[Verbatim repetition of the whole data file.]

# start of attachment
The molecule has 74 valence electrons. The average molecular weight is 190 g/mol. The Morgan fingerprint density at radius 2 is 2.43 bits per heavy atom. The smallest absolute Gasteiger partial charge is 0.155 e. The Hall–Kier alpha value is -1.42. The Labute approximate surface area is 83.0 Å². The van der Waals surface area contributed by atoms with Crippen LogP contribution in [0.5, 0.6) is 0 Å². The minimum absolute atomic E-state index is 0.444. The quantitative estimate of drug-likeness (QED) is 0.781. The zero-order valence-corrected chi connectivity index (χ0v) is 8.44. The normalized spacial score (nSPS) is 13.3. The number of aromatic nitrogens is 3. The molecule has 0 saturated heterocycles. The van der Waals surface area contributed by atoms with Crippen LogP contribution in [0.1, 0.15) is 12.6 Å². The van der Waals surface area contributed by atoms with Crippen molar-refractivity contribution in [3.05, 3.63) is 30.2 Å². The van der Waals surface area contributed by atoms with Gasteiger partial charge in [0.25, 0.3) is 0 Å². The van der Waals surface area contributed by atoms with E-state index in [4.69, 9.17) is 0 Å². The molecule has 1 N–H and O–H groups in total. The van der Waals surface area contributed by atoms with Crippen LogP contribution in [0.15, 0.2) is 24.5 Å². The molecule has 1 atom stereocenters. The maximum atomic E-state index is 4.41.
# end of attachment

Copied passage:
The molecule has 74 valence electrons. The average molecular weight is 190 g/mol. The Morgan fingerprint density at radius 2 is 2.43 bits per heavy atom. The smallest absolute Gasteiger partial charge is 0.155 e. The Hall–Kier alpha value is -1.42. The Labute approximate surface area is 83.0 Å². The van der Waals surface area contributed by atoms with Crippen LogP contribution in [0.5, 0.6) is 0 Å². The minimum absolute atomic E-state index is 0.444. The quantitative estimate of drug-likeness (QED) is 0.781. The zero-order valence-corrected chi connectivity index (χ0v) is 8.44. The normalized spacial score (nSPS) is 13.3. The number of aromatic nitrogens is 3. The molecule has 0 saturated heterocycles. The van der Waals surface area contributed by atoms with Crippen LogP contribution in [0.1, 0.15) is 12.6 Å². The van der Waals surface area contributed by atoms with Crippen molar-refractivity contribution in [3.05, 3.63) is 30.2 Å². The van der Waals surface area contributed by atoms with Gasteiger partial charge in [0.25, 0.3) is 0 Å². The van der Waals surface area contributed by atoms with E-state index in [4.69, 9.17) is 0 Å². The molecule has 1 N–H and O–H groups in total. The van der Waals surface area contributed by atoms with Crippen LogP contribution in [0.15, 0.2) is 24.5 Å². The molecule has 1 atom stereocenters. The maximum atomic E-state index is 4.41.